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Séminaire de Kathleen J. Stebe

Energy Stored in Deformation Fields : Opportunities for Directed Assembly in Soft Matter


Kathleen J. Stebe, Department of Chemical and Biomolecular Engineering, University of Pennsylvania

Energy Stored in Deformation Fields : Opportunities for Directed Assembly in Soft Matter

Colloidal particles are often directed to assemble by use of applied fields-e.g. by exploiting particle charge or ferromagnetism, and by applying electro-magnetic fields to induce interactions and to steer the particles into well-defined structures at given locations. Here, we exploit fields that arise spontaneously when microparticles are placed in contact with deformable matter. In particular, we have been exploring energy stored in deformation fields around microparticles as a means of directing colloidal assembly.
In one context, we use capillary interactions that occur between anisotropic microparticles at fluid interfaces. Non-spherical microparticles have undulated contact lines owing to wetting boundary conditions that make the interface deform, creating an excess area field around the particle that bears the signature of particle shape and wetting. The product of this excess area and surface tension is an energy field, which we exploit to direct particles to migrate, orient and assemble into structures that depend on particle shape. Microcylinders at fluid interfaces assemble end-to-end into rigid chains, ellipsoids assemble side-to-side into flexible chains. The mechanics of these assemblies can be related to the capillary energy landscape. If particle-induced deformations are “capillary charges” with analogies to electric charges, then curvature fields are analogous to electric fields. They can be used to direct the migration, orientation and assembly at preferred locations. The importance of curvature-induced deformations in these phenomena is examined.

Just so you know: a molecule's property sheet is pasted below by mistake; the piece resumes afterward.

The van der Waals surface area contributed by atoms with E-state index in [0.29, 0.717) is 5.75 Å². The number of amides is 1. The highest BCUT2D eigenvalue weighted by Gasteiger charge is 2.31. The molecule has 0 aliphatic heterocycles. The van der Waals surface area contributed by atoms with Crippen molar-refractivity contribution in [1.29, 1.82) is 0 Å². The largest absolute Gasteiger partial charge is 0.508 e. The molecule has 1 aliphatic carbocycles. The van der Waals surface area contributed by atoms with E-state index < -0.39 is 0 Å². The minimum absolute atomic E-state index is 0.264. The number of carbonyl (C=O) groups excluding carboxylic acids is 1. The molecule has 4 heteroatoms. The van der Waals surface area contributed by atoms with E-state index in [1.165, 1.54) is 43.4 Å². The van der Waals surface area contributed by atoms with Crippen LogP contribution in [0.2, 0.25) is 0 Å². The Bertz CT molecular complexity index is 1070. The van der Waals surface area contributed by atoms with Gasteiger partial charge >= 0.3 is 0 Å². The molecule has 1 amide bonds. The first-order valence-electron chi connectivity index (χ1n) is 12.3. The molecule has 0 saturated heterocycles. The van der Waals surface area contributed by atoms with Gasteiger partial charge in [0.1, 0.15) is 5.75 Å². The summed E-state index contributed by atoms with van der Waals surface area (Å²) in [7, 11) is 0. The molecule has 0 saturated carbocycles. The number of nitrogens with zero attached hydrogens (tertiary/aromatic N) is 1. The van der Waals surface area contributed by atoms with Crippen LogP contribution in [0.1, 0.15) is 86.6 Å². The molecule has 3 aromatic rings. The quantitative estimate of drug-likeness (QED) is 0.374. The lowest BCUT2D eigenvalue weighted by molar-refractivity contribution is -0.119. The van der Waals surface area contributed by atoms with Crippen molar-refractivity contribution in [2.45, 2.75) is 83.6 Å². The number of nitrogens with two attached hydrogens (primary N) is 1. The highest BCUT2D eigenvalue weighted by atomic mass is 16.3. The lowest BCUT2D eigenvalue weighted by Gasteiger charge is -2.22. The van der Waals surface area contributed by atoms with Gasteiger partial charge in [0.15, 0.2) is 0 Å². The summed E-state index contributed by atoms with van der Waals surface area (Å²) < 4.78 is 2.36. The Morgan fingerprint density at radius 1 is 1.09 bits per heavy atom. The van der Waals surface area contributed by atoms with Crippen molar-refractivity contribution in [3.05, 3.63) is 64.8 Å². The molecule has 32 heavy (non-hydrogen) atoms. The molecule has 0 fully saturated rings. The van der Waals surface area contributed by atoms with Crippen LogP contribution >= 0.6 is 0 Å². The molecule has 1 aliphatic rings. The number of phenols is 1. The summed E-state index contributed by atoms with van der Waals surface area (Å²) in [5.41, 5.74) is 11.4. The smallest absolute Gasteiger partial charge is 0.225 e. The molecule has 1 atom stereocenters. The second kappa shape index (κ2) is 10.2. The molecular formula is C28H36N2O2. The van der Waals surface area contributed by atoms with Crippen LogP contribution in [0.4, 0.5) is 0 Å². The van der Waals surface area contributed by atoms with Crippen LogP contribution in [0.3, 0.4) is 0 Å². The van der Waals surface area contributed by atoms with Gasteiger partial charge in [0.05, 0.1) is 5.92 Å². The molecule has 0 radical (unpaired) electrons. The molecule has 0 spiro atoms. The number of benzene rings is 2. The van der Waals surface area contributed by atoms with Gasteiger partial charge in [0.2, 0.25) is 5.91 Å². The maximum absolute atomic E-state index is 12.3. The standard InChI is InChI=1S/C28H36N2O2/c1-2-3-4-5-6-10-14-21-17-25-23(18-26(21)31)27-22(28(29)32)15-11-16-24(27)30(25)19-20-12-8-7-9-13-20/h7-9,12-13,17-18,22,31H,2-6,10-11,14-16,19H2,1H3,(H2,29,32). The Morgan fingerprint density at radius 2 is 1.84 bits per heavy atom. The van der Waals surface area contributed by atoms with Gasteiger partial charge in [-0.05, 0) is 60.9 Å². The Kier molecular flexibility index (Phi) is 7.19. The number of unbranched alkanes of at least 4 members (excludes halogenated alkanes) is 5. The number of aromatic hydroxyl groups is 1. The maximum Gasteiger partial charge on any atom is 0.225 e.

In another context, we exploit elastic energies that arise in confined liquid crystals. For example, a nematic liquid crystal can be confined using surfaces with well-defined anchoring energies to mold the director field and associated defect fields to store elastic energy. This energy can be used to steer particles within the bulk or particles that are trapped at the nematic-air interface. We explore this theme using topographically patterned solid surfaces to define defect fields that steer particles trapped at fluid interfaces into assemblies mimicking the defect texture and using anisotropic microparticles with well-defined anchoring conditions which assemble in preferred orientations.